Tribes that have remained in the Southeast, Woods says, have members of African descent because Black people have lived nearby for so long — starting with the first slaves in the 1600s.

“Most of the African people were in the South, but there were also large concentrations in southern New England. I’d say those tribes that are in those areas have the highest probability of having African ancestry,” Woods says.

His tribe, the Lumbee of North Carolina, is an example. Woods says he had an ancestor, a former slave, who married a woman of the state’s Waccamaw Siouxan Tribe in the early 1800s.

His family later intermarried with the Lumbee and adopted that tribal identity.

Other Southeastern tribes with a similar racial mix, Woods says, include the Eastern Band of the Cherokee and Coharie in North Carolina and the tribes of Virginia.

In New England and other parts of the Northeast, Woods says, ports, maritime trade and whaling brought Natives and Africans together. Free or escaped slaves from the South who went north, he says, had “the shared experience of working on ships with Native men and finding their way back to those Native communities and intermarrying.”

Northeastern tribes that Woods identified as having members with African ancestry include the Wampanoag communities of Massachusetts, Pequot of Connecticut, Narragansett of Rhode Island and Shinnecock of Long Island, New York.

“Ports, plantations were two big important factors connecting indigenous and African communities,” Woods says.

Some Black families have oral histories about ancestors escaping slavery and finding refuge among Native Americans.

“It did happen occasionally, but it was fairly rare,” Woods says. “Probably the best-known situation where that occurred was with the Seminole of Florida.”

Runaway slaves from the American South fled to Florida when it was Spanish territory and blended into the Seminole. The African-descended members joined the blood Seminole in an ultimately unsuccessful defense against American soldiers.

Like the Seminole, many tribes historically adopted as members individuals from other tribes and people who were not Native, be they of European or African descent. White settlers later introduced the concepts of race and blood quantum.

“If you were of those people and you lived among that tribe long enough, you were eventually part of that tribe. And that’s how it was,” Mwalim says. “Then what happened was that Western concepts of lineage and line and pedigree and so forth were imposed. If you think about it, the only beings that are asked about blood quantum are Indians, dogs, horses or cats.”

Who are Our Black Leaders?

During the 2014 Martin Luther King, Jr. Dinner at Notre Dame, one of the discussion topics addressed the presences of Black Leaders. Much to the dismay of administrators of color, the students responded, “There are no black leaders.” We were in shock and appalled. Then we wondered what point of reference the students were basing their perspective.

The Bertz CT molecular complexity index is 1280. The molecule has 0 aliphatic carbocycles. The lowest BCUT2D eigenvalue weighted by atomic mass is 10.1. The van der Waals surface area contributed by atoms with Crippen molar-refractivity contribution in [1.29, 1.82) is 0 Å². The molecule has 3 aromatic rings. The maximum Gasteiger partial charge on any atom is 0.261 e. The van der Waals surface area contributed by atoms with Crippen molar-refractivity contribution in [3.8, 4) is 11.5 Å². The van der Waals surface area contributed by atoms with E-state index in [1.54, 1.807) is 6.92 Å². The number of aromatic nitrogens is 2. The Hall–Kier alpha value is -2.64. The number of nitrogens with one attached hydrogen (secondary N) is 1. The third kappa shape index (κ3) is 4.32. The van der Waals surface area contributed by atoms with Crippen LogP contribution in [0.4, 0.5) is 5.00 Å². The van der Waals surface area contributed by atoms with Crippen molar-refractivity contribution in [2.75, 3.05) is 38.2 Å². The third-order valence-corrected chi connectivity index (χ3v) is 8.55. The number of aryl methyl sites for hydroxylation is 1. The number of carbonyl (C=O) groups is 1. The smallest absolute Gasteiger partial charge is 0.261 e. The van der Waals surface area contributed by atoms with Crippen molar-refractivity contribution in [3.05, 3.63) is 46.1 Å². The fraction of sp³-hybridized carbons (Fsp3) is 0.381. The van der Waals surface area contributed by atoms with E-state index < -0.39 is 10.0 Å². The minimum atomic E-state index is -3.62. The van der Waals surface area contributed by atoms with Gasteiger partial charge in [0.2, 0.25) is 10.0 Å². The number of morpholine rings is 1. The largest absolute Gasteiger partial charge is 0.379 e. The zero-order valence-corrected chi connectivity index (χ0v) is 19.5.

Generationally, we automatically began asking how they could not consider the impact of Dr. King’s work on the racial and economic fronts. The latter is what led to his untimely death.  Yes, we thought they were clueless.  Then we began contemplating who in their lifetime would they look up to or aspire to be like.  We immediately thought of President Barack Obama.  Did he not fit the description of a black leader?  Although many entertainers are philanthropic, are their professional personas such that young people would want to immolate them?  In most cases not, so who are the black innovators and leaders.
That began the new MSPS campaign to highlight living entrepreneurs, activists and others making a difference.

Our charge became to educate the community and our Facebook and tweeter followers on people, who are having a significant impact on society.  Kudos, to our student intern, Steven Waller, who coordinated this project.  He researched people, who are under the radar to highlight. As the year progresses, we will continue this effort.

Thank you to those who have commended this project and shared or retweeted the information.

Have a Safe and Warm Spring Break.

What is Black History Month


Black History Month


Dr. Martin Luther King, Jr., Rosa Parks, Malcolm X, Jackie Robinson. When the term ‘Black History Month’ comes to mind, these are a few of the names that most people think of. Growing up in the Deep South, Black History Month meant celebrating the people who most publicly advocated for civil rights and championed equality (i.e. the “Big Names” in African American History). But what about the African American pioneers that no one knows about? Or the modern day African American heroes that go unrecognized? For example, how many people know that Dr. Bernard Harris, Jr. was the first African American to walk on the moon? Or that Azie Taylor Morton was the first and only African American to hold the position of Treasurer of the United States of America? These are the types of African American heroes that fall through the cracks and are not properly recognized when February rolls around. Sure we say that Black History Month honors all African American achievements, but how many of these achievements do we really know about? I mean no disrespect to the household names such as King and Parks. They did a great service to African Americans and deserve to be held in the highest esteem. However, there are so many more African American achievers that are not being honored at all. So, for this Black History Month, I challenge you to research one little known African American hero, past or present, per day. You’ll be amazed at how much African Americans have done and you will come to deeper understanding and appreciation of Black History Month.


-Steven Waller

Class of 2016